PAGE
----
What Career Paths Does Nursing School Offer
Have you been thinking about becoming a nurse? If you are wondering what types of work you will be able to find after your nursing school education is complete, rest assured there will be a multitude of positions for you to consider.
What kinds of patients does a nurse see?
According to the latest census figures, there are between 70 million and 80 million baby boomers in our country. Approximately 72 million were born in our country and the remainder is here as immigrants or on visas of some type. This number also may include some citizens that are not registered, are visiting family or friends or here on another purpose. When you consider this segment of the population, it is reasonable to assume you will probably find many jobs working with geriatric patients. Graduates from nursing school in the next one or two years will most likely find themselves working with older patients at some point in their career.
What other careers are available?
- Home Health Nursing is an option if you prefer to specialize in an area outside the geriatric field. Nursing school prepares students for work in hospital settings, doctor’s offices and as consultants for insurance companies. Insurance companies are hiring home health nurses more frequently to make home visits for a brief physical. In some cases, these physicals are required to follow up after surgery or qualify for life insurance. Home health nurses enjoy working outside of a normal 9 to 5 office position. They engage different people almost everyday and tend to have a more varied workday.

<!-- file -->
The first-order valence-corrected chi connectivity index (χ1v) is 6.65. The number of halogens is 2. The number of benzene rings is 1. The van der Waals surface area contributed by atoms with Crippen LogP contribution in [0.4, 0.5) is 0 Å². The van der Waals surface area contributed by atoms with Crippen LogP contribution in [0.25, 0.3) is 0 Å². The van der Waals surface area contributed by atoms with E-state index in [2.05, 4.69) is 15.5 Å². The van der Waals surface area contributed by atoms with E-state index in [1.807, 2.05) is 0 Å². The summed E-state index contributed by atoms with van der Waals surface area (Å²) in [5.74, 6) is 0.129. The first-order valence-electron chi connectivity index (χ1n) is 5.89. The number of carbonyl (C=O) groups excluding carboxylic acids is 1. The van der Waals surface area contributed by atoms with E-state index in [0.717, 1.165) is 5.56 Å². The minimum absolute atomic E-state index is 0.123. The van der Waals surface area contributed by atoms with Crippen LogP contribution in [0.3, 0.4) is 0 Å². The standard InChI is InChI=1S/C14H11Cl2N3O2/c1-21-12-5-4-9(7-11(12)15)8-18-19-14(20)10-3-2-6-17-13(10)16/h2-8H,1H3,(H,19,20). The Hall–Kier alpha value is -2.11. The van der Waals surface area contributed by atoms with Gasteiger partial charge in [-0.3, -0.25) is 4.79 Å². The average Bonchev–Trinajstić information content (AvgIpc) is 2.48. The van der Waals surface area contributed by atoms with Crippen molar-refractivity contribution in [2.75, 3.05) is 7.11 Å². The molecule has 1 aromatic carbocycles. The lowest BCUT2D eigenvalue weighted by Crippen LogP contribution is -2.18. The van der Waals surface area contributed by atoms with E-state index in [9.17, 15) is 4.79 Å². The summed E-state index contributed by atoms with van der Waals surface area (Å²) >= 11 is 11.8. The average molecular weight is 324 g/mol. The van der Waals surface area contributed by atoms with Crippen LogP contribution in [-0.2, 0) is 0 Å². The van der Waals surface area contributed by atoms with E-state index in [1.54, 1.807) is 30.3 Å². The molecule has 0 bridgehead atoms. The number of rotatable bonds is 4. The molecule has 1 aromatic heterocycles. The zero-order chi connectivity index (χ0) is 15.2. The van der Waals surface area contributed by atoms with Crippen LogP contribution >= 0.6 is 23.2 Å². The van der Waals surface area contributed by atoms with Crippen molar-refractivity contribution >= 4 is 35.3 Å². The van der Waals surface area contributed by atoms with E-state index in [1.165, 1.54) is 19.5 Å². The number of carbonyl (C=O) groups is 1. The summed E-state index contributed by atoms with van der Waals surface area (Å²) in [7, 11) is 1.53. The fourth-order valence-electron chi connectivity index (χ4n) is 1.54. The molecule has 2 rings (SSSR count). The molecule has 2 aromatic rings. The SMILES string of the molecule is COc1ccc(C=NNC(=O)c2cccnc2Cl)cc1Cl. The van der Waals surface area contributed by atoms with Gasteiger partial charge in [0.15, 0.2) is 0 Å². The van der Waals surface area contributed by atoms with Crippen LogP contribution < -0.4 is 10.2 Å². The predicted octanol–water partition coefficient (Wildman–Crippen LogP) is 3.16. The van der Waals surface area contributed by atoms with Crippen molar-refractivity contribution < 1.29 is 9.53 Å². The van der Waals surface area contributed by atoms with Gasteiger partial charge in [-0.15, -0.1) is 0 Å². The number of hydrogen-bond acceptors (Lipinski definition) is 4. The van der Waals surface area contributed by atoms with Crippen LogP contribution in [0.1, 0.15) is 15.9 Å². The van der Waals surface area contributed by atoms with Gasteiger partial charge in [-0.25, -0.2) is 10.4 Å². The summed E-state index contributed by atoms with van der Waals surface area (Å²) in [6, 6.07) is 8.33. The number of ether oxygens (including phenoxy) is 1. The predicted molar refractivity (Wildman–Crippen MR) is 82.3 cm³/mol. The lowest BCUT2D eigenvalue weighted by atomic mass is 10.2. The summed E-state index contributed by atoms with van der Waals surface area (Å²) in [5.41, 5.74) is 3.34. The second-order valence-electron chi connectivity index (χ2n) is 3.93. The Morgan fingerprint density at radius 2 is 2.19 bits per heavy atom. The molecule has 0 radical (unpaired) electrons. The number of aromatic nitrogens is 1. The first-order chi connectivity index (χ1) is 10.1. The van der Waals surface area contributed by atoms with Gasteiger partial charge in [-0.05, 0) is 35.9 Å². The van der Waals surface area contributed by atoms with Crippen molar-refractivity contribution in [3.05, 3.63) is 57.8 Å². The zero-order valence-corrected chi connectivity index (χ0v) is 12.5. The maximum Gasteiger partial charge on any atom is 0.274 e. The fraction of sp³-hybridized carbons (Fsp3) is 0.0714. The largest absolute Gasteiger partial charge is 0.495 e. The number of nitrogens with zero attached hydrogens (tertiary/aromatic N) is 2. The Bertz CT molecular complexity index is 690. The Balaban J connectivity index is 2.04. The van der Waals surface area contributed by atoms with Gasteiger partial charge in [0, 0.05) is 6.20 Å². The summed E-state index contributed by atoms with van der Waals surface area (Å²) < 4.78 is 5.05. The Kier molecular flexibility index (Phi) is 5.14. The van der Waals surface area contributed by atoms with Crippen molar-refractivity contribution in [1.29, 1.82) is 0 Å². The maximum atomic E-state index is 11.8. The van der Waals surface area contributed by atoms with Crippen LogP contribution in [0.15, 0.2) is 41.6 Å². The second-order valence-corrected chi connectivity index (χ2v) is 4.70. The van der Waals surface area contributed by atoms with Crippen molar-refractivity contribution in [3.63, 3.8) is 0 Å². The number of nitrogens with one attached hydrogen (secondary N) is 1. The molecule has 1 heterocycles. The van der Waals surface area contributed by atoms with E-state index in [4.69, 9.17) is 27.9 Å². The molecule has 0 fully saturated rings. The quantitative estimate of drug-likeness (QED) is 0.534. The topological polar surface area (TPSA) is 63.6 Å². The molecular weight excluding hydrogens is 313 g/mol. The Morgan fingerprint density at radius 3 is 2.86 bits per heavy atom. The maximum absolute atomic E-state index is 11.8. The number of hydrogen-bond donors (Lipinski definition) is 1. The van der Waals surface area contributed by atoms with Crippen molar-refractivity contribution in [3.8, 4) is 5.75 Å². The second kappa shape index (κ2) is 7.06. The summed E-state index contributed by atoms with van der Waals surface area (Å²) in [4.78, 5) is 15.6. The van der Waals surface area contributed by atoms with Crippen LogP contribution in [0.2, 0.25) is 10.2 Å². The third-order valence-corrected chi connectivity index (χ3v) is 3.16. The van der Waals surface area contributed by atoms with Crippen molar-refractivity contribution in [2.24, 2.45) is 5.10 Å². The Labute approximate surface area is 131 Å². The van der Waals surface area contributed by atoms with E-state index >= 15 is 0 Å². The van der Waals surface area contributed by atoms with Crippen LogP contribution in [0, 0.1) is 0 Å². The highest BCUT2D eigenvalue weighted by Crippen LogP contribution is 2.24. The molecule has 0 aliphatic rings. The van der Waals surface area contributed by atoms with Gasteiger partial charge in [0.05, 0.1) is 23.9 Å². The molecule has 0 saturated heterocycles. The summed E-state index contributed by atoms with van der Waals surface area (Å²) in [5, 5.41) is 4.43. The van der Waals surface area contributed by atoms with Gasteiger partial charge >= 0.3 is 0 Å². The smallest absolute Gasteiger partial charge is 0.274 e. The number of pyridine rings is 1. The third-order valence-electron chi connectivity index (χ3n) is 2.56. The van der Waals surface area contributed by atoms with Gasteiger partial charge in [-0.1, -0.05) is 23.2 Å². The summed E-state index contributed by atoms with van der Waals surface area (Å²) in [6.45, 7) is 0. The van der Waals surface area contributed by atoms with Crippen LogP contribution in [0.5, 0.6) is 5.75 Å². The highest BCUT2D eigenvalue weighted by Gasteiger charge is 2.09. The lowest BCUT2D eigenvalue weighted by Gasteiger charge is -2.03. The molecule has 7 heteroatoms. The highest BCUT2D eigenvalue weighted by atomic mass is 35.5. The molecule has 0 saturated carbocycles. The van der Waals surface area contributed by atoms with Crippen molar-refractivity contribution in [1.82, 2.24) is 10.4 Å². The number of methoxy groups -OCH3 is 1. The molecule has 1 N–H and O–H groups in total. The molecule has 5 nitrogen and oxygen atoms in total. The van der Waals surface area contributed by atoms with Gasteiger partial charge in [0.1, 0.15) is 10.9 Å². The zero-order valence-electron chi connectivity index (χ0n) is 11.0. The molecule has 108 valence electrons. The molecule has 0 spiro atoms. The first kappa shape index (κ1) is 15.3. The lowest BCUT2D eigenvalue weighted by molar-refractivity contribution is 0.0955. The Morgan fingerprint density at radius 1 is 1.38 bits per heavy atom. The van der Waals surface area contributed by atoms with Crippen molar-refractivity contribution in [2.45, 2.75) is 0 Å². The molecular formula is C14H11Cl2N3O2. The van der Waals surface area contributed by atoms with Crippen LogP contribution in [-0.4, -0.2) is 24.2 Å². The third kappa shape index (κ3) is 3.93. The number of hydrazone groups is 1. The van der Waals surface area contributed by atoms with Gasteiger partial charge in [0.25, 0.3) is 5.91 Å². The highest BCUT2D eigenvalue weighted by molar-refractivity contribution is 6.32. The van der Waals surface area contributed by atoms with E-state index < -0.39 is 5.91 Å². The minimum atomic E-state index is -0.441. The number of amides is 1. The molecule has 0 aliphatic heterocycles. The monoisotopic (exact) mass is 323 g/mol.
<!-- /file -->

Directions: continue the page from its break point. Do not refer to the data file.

- Advanced Practice Registered Nurses attend nursing school for a longer period and usually complete a master’s or doctoral nursing degree program. The extra training allows an APRN to serve as a doctor’s assistant. These specialized nurses are able to diagnosis some illnesses, treat wounds and provide patient education. Some Nurse Practitioners (NP) choose to go into research as a career. This field is highly specialized and rewarding because many of these professionals become advocates for patients, offering people healthier, more productive lives.
- Triage Nurses work in trauma centers and emergency rooms. A triage nurse talks to patients before they see a doctor. The major role of these nurses is to determine what level of service the patients needs. In essence, a triage nurse sorts the patients by the severity of their injuries or illnesses. A person with a common cold can wait longer to see a physician than someone with a broken leg. Triage nurses are trained during nursing school to access patients; they record the patient’s medical history, take their temperature and blood pressure and make sound based on the data they collect.
A degree or diploma from a reputable nursing school can open the door to almost limitless career options. Choose your school wisely and invest the required study time to succeed. Then prepare yourself for a challenging and rewarding career in the specialty of your choice.
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